In one of the most significant sequences, when Paul stabbed a French soldier, Gerard Duval, with a bayonet, but failed to kill him to completely, the alternate use of high and low angles is most remarkable. Unable to escape from the shell-hole and unwilling to finish the dying man, Paul is suffering from bouts of guilt and self-accusation. The scene is shot from the low angle, where the French soldier lies elevated above Paul, who pressed himself against Gerard boots and implores for forgiveness. Given the low angle, the body of Gerard fills most of the screen and he is the mute and unbearable accusation for Paul. When Gerard finally dies and Paul gets a chance to escape, the angle changes. Gerard is no longer important, he is just a corpse lying in mud, and for Paul, looking from above, he is small and insignificant and this experience has to be put behind.
"Forgive me, comrade; how could you be my enemy?"
Mise en scene
Since one of the major themes of “All Quiet on the Western Front” is comradeship, there is frequent use of circular arrangements of figures on the screen. The distance between soldiers is shortened in comparison with what we would normally expect the friends to keep between each other. Soldiers are often in the intimate zone of each other, holding hands, embracing and protecting each other. In the scene, when Paul Baumer comforts his dying friend Franz Kemmerich, he puts his face against Franz’s with almost motherly tenderness and this scene looks very authentic and heart-rending.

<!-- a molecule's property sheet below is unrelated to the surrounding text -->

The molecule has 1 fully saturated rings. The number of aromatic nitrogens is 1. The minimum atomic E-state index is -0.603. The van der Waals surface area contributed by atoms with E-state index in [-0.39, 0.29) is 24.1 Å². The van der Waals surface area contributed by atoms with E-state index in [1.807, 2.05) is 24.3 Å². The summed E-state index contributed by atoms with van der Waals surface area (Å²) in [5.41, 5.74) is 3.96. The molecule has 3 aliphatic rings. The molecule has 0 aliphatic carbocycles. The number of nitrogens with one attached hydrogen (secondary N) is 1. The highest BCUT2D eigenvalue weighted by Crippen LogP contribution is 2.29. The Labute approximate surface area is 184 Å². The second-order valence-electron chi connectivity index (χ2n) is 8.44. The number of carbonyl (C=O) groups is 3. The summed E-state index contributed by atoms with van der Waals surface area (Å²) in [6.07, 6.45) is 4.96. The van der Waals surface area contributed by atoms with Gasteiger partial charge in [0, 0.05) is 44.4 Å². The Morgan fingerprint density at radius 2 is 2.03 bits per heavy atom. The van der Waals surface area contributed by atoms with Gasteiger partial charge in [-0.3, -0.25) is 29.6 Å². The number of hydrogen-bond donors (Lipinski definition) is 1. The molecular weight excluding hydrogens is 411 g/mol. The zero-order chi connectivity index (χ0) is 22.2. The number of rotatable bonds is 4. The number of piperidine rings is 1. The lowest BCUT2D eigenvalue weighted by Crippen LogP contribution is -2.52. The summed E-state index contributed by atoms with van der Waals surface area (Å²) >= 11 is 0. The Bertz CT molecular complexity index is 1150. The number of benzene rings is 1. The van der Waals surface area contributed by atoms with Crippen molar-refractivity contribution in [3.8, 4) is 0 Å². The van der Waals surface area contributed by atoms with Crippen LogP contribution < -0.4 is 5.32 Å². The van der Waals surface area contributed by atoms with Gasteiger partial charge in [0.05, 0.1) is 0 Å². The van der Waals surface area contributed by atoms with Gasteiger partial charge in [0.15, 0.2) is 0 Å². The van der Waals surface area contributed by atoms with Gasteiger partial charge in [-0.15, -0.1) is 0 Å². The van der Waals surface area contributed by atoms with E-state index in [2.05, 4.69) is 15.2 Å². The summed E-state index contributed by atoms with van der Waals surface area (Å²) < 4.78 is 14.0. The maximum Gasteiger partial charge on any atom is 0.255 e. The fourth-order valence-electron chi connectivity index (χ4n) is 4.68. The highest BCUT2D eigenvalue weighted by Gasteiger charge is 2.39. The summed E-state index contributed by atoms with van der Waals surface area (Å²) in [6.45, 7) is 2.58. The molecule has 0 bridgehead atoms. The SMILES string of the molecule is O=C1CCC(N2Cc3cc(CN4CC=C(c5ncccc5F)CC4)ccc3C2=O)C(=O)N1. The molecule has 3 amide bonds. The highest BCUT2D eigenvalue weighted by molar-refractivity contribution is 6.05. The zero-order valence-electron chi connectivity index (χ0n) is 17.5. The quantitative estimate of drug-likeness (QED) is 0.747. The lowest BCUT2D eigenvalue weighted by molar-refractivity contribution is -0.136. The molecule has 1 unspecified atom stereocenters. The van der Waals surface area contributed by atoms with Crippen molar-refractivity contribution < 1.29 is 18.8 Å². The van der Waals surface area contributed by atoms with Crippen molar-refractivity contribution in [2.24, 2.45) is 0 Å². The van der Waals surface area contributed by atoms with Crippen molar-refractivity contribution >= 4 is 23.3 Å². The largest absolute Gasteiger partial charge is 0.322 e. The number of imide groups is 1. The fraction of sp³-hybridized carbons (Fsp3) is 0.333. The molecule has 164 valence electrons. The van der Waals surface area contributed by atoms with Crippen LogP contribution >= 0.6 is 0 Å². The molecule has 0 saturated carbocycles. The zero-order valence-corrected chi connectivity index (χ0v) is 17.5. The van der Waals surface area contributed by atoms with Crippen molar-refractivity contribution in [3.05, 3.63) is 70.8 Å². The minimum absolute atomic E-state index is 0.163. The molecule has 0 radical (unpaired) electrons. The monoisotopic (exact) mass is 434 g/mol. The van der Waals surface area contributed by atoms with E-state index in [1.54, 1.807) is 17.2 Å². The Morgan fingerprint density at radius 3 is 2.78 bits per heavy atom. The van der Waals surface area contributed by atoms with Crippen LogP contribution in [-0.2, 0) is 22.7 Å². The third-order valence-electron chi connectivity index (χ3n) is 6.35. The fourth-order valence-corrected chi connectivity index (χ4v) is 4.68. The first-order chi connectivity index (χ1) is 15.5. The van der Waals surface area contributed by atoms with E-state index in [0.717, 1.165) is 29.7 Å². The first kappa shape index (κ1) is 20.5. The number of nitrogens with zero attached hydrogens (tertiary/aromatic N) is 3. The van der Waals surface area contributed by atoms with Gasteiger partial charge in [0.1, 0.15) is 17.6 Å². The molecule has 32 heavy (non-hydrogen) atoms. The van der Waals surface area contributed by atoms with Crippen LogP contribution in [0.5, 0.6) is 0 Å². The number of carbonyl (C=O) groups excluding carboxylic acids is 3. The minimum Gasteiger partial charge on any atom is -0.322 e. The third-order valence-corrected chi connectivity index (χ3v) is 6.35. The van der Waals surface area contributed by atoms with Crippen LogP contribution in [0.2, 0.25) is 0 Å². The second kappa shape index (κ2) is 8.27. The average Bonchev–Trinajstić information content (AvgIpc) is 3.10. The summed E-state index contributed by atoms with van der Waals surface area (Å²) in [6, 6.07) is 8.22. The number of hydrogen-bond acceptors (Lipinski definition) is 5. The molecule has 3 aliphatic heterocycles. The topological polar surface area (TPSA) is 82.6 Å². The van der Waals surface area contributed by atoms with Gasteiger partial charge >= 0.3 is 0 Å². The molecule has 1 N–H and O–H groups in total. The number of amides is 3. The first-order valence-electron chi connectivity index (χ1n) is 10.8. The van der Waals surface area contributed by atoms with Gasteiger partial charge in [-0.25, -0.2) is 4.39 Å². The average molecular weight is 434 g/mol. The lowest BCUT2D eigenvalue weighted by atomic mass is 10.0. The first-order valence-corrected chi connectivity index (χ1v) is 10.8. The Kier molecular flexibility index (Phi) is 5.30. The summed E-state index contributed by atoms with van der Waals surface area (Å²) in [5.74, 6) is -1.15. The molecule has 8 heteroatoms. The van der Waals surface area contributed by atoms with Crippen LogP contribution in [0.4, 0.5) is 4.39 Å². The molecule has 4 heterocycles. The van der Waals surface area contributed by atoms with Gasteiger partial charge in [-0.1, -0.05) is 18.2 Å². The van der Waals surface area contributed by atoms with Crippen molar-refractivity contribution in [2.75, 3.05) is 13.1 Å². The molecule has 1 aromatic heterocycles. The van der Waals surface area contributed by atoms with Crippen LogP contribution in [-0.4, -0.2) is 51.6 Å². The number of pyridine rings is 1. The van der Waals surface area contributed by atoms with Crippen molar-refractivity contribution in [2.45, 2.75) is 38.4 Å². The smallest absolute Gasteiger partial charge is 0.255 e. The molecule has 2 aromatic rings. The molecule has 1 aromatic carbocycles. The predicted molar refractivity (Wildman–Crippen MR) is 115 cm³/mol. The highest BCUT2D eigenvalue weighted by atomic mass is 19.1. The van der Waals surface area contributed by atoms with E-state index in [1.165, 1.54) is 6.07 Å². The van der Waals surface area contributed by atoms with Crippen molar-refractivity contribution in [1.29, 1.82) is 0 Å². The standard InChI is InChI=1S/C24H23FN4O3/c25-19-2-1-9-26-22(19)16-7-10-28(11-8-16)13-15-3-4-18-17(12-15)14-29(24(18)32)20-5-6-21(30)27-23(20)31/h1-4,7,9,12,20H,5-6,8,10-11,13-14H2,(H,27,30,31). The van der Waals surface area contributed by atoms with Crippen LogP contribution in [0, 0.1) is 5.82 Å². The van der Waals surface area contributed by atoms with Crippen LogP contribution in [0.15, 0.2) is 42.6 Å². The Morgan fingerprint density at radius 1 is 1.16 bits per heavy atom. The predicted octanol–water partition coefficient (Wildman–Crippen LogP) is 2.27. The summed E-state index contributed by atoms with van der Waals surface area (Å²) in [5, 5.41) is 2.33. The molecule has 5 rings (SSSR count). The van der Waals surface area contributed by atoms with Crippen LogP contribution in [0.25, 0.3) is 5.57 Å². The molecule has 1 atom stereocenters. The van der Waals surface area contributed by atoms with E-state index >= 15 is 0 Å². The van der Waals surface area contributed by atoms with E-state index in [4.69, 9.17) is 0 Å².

There are also a number of motifs in the film, as well as in the novel itself. One of them --a butterfly-- was used very skillfully. Paul used to collect butterflies in his childhood and they represented to him peace and beauty of the world that only existed prior to the war. At the end of the film, as the war is almost over, Paul was sitting in a trench and saw a butterfly. He reached for it as if it were the personification of coming peace and at this moment a French sniper shot him.
The director used a chronological order in the film as opposed to the novel, where Remarque used flashbacks. However, there was a moment in the film that provides logical correlation between the beginning and the end. It was used to connect the scene where the boys went to the front line for the first time and the scene of the epilogue. “The young men, marching in a column, look back (with a haunting, sad look) at the retreating vehicle that brought them there” (Dirks). They all turn back one by one clinging to their escaping past and terrified of their nebulous future. They do not know what awaits them, but we can see on their faces that they are not optimistic. In the epilogue, the same scene is superimposed with the view of a cemetery covered as far as you could see with simple sepulchral crosses. This artistic touch makes a very strong emotional impression and very effective conclusion of the film. There, where the soldiers are going, the only thing they will meet is Death.